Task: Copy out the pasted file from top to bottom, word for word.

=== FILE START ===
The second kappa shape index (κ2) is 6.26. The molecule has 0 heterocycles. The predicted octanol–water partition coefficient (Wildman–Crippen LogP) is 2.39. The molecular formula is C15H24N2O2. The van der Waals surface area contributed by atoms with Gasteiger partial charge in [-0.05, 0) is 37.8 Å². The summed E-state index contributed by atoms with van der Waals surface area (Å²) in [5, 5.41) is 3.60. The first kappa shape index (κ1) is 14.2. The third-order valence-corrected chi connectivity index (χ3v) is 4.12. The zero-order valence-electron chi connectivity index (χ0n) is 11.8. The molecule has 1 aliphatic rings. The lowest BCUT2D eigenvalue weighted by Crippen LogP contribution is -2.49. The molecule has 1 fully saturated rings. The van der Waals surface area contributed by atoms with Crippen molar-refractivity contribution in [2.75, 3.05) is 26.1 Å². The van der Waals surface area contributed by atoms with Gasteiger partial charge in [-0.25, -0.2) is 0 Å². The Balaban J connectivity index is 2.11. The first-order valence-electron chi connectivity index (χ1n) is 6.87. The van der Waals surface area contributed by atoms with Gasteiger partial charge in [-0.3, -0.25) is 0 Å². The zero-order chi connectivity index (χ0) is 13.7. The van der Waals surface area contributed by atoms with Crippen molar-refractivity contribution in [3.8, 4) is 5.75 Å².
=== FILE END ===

The second kappa shape index (κ2) is 6.26. The molecule has 0 heterocycles. The predicted octanol–water partition coefficient (Wildman–Crippen LogP) is 2.39. The molecular formula is C15H24N2O2. The van der Waals surface area contributed by atoms with Gasteiger partial charge in [-0.05, 0) is 37.8 Å². The summed E-state index contributed by atoms with van der Waals surface area (Å²) in [5, 5.41) is 3.60. The first kappa shape index (κ1) is 14.2. The third-order valence-corrected chi connectivity index (χ3v) is 4.12. The zero-order valence-electron chi connectivity index (χ0n) is 11.8. The molecule has 1 aliphatic rings. The lowest BCUT2D eigenvalue weighted by Crippen LogP contribution is -2.49. The molecule has 1 fully saturated rings. The van der Waals surface area contributed by atoms with Crippen molar-refractivity contribution in [2.75, 3.05) is 26.1 Å². The van der Waals surface area contributed by atoms with Gasteiger partial charge in [-0.25, -0.2) is 0 Å². The Balaban J connectivity index is 2.11. The first-order valence-electron chi connectivity index (χ1n) is 6.87. The van der Waals surface area contributed by atoms with Gasteiger partial charge in [-0.3, -0.25) is 0 Å². The zero-order chi connectivity index (χ0) is 13.7. The van der Waals surface area contributed by atoms with Crippen molar-refractivity contribution in [3.8, 4) is 5.75 Å².